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Sunday, December 27, 2009

The Historical Milieu of Christ's Birth (part 2)

Part 2 - Other Pagan Preparations for Christ

It is a central tenant of the Christian Faith that Christ came to redeem the entire world. It is essential to 2000 years of Christology, from the earliest Christian writings to today’s parish homilies. The universality of the Redemption was apparent, as mentioned in the first part of this series, in the preparations for Christ found in the great civilization of Rome. The Romans were pagan, and were therefore separate from the Hebrews in Palestine. The Romans worshiped a pantheon of gods, ranging from the personal household gods to the great master gods of Jupiter and Apollo. The Hebrews on the other hand worshiped the one true God, seemingly unique in their monotheism.

Fortunately, this was not the case. There were several instances throughout the ancient world of monotheism, although these occasions more often than not were sparse and sporadic, not systematic and continuous, as found in Israel. In Ancient Egypt, for example, a pharaoh named Akenaten attempted a theological revolution by forcing the belief in one god, Aten, over other Egyptian gods. This occurred between 1375 – 1350 BC. Akenaten wrote a beautiful song to Aten, which bears a striking resemblance to Psalm 104. The monotheism of Pharaoh Akenaten, unfortunately, died out with the king.

Farther to the east of Palestine, though, there was another group of monotheists whose beliefs developed into a national religion. The land was Persia, now modern-day Iran. The religious leader was a man named Zarathustra (more commonly called Zoroaster), and his religion was named Zoroastrianism. Zoroastrianism, like Judaism, held to the belief in one true God. The God of Zoroaster was a personal one, who would redeem his people. The historical connection between Zoroastrianism and the Hebrew people is fascinating, though sometimes tenuous. It is believed by some historians (including Catholic historian Warren H. Carroll) that exiled Israelites, particularly those mentioned in the Book of Tobit, inspired Zoroaster to follow the one true God. Whether or not Zoroaster actually met the biblical Tobit is not important. What is important is that Zoroaster must have met and discussed with exiled Jews, for his spiritual descendents would travel very far to see the fulfillment of God’s promise of redemption.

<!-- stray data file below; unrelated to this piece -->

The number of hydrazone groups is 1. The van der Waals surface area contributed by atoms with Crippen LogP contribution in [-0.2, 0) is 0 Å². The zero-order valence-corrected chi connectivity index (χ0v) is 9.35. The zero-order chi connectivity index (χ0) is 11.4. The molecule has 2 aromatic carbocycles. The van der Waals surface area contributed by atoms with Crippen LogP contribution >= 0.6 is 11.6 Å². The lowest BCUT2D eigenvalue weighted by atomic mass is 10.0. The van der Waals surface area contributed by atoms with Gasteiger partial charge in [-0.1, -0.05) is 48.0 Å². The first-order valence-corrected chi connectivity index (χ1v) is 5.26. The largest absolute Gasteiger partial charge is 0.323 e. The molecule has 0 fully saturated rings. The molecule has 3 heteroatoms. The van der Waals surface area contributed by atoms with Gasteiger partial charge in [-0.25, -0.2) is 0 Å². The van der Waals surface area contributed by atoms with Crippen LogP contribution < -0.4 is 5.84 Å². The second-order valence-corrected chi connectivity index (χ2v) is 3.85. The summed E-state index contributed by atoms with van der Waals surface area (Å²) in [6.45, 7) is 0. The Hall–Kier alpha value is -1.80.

After Zoroaster managed to convert the king of Bactria around 588 BC, his form of Eastern monotheism spread throughout the eastern half of the Middle East. Cyrus of Persia may have followed Zoroastrianism, and he did have in Persia magi, who were priests of Zoroastrianism. These magi are the same “wise men from the East” (Matt. 2:1) that came to give Christ gifts by following a “star” (we’ll discuss the Star of Bethlehem in a later post). Cyrus of Persia is the same Cyrus mentioned in the books of Daniel and Ezra in the Old Testament, the king of Persia that allowed the Israelites to return home and worship the Lord. A later king, Darius, would also deal with the Jews, as recounted in the book of Daniel, before spreading out the arm of the Persian Empire throughout the world. Darius was the Persian king that attacked Greece and fought the famous 300 Spartans. Likewise he reached out to the East and made contact with the strange civilization of India.